far investigated only in models with strict costs in every state. In our model
transaction costs need not be present in every state.
For a model with finitely many risky assets a similar idea is applicable. However, in the single-period case we need to develop new methods compared
to the single-period case with only one risky asset. There are mainly two reasons
for that. Firstly, it is not at all obvious how to get a consistent price process
from the utility-maximizing payoff, since the consistent price process has to be
found for all assets simultaneously. Secondly, we need to show directly that the
so-called vector space property for null payoffs implies the robust no-arbitrage condition. Once this step is accomplished we can à priori use prices with a
smaller spread than the original ones so that the consistent price process found
from the utility-maximizing payoff is strictly consistent for the original prices.
To make the results applicable for the multi-period case we assume that the prices are given by compact and convex random sets. Then the multi-period case is similar to the case with only one risky asset but more demanding with regard to technical questions.

This thesis is devoted to furthering the tropical intersection theory as well as to applying the
developed theory to gain new insights about tropical moduli spaces.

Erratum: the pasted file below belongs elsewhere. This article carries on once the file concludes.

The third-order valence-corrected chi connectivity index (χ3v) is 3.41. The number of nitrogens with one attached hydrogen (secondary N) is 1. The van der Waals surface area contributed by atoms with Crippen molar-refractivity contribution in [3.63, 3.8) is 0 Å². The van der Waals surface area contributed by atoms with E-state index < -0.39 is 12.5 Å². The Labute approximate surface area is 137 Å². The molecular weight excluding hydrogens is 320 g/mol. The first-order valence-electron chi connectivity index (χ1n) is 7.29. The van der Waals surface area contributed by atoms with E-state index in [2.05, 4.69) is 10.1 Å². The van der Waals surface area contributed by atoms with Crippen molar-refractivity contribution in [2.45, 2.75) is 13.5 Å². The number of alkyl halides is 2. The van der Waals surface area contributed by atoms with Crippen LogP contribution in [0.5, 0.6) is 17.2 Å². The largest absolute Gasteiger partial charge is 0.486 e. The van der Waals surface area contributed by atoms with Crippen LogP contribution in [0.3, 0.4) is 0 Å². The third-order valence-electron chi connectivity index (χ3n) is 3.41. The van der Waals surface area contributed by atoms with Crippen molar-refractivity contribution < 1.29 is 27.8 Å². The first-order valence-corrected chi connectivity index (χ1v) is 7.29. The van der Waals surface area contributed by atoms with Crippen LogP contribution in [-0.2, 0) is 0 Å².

We use piecewise polynomials to define tropical cocycles that generalise the notion of tropical Cartier divisors to higher codimensions, introduce an intersection product of cocycles with tropical cycles and use the connection to toric geometry to prove a Poincaré duality for certain cases. Our
main application of this Poincaré duality is the construction of intersection-theoretic fibres under a
large class of tropical morphisms.
We construct an intersection product of cycles on matroid varieties which are a natural
generalisation of tropicalisations of classical linear spaces and the local blocks of smooth tropical
varieties. The key ingredient is the ability to express a matroid variety contained in another matroid variety by a piecewise polynomial that is given in terms of the rank functions of the corresponding
matroids. In particular, this enables us to intersect cycles on the moduli spaces of n-marked abstract
rational curves. We also construct a pull-back of cycles along morphisms of smooth varieties, relate
pull-backs to tropical modifications and show that every cycle on a matroid variety is rationally